It’s Official! Christine Brennan, the Principal of Manchester’s Beech Street Elementary School, will be New Hampshire’s next deputy commissioner of education. Her nomination by Governor Christopher Sununu was unanimously confirmed by the Executive Council. She’s expected to start by the end of the month.
Brennan was first hired to work in Manchester’s schools as a first grade teacher at Henry Wilson Elementary School in nineteen eight seven. She has also worked as a literacy specialist and assistant principal in the district.
Her soon to be boss, Commissioner Frank Edelblut commended Brennan saying she has worked with some of the state’s most challenged students and had a singular focus of helping them thrive.
Superintendent Dr. Bolgen Vargas thanked Brennan for her more than three decades of service to the district and said he was looking forward to working with her in a different capacity to serve Manchester’s students.
Brennan said she was excited to have the opportunity to make sure children across the state receive a quality education, saying, quote:
“As educators, we play a critical part in children’s lives.“
She praised her Manchester colleagues for doing, quote:
“a wonderful job of putting kids first.”
At its meeting on Tuesday night, the Manchester Board of Mayor and Aldermen approved the Board of School Committee’s request to redesign space at West High School to facilitate the relocation of the school district’s offices. Superintendent Dr. Bolgen Vargas proposed a preliminary budget and plan for more than one point three million dollars renovations at the school board’s September twenty fifth meeting. While the plan drew some questions and concerns, the board forwarded the outline to the Board of Aldermen to obtain permission to spend forty five thousand dollars for an architect to finalize plans and figures.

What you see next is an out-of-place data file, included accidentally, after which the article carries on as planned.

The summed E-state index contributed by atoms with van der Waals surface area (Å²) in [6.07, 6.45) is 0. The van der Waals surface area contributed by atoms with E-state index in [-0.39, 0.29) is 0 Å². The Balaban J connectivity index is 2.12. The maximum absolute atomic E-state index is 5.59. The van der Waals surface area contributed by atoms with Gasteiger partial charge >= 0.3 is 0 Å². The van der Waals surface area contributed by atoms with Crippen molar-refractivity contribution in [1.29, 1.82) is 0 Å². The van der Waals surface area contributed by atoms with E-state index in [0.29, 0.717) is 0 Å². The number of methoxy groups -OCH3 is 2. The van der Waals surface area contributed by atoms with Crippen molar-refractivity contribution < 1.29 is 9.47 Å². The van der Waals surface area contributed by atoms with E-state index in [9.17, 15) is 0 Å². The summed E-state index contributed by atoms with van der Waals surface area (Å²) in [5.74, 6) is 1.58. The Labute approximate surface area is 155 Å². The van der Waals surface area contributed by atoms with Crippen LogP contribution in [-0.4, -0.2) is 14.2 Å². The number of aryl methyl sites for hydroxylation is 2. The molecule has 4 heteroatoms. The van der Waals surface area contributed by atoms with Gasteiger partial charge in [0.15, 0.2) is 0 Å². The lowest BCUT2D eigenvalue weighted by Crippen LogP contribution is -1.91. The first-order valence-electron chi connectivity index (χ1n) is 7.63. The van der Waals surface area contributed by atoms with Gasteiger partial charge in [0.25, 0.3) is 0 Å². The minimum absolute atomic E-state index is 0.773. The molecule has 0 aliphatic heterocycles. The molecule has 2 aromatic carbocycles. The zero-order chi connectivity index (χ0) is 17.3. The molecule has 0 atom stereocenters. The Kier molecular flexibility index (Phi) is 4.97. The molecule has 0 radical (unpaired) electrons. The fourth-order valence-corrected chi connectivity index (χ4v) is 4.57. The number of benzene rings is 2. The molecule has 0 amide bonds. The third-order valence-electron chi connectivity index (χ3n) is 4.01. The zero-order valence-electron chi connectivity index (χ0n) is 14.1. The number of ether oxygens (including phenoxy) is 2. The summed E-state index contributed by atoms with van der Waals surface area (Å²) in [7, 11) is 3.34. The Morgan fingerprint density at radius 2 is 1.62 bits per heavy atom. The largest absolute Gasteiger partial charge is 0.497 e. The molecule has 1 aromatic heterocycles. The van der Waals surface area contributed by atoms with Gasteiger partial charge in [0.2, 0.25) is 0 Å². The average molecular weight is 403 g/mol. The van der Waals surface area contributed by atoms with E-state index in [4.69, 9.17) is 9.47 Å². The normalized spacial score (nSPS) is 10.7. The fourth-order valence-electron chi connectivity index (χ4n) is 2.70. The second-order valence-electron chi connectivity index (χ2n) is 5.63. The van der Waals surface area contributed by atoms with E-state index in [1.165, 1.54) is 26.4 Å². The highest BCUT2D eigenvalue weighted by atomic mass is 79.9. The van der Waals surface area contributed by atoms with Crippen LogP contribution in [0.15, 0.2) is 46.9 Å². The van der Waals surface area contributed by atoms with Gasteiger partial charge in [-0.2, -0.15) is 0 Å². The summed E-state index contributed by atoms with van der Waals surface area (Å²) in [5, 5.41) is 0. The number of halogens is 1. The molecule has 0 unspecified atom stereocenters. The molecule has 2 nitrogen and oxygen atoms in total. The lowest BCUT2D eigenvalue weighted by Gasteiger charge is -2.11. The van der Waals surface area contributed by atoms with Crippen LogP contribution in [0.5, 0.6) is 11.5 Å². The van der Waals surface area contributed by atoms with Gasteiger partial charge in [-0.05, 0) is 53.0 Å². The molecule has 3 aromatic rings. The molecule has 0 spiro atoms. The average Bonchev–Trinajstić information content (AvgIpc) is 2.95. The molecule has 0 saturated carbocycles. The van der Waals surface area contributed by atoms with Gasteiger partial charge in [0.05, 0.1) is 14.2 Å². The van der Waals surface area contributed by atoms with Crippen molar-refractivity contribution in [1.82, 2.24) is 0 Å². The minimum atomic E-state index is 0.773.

The discussion among the mayor and aldermen was tense at times, leading Mayor Ted Gatsas to suggest Vargas take forty five thousand dollars out of the district’s budget and reimburse the funds once the bonds for the project were approved. Others wanted to know if the district could use money from current projects to get things started and reimburse those funds once the West project began. The short answer to that confusing discussion was “no,” both because the district had committed all of its project funds and because the Board of Mayor and Aldermen would have to approve the reallocation.
Vargas took some heat for correcting the record on available funds and disagreed with suggestions that the district had the money in his operating budget to pay for the design, stating that if he didn’t need the money, he wouldn’t be asking for it. He also said he was wanted to move things along efficiently, hoping not to have to come back to the board each month for additional approvals.
A motion by Board Chairman Pat Long to advance the district forty five thousand dollars from the city’s contingency account and be reimbursed after the bonds for the project were issued went down in flames with aldermen Tom Katsiantonis of Ward Eight, Kevin Cavanaugh of Ward One, Ron Ludwig of Ward Two and Christopher Herbert of Ward Four voting with Long, who said he didn’t want the district to have to jump through multiple hoops to move the project along.
Following that vote, Gatsas asked for a motion to approve up to one point four million dollars in bonding for the project so that Vargas knew he had the money to reimburse the forty five thousand dollars needed for the design work. That passed unanimously.
News from our own backyard continues after this.
N H Healthy Families is sponsoring Rebound: The Chris Herren Story at Manchester’s Central High School on today. Joined by Mayor Ted Gatsas, all students and faculty will hear this inspiring presentation where he shares his story of descent into addiction, a miraculous recovery and his mission to make a difference.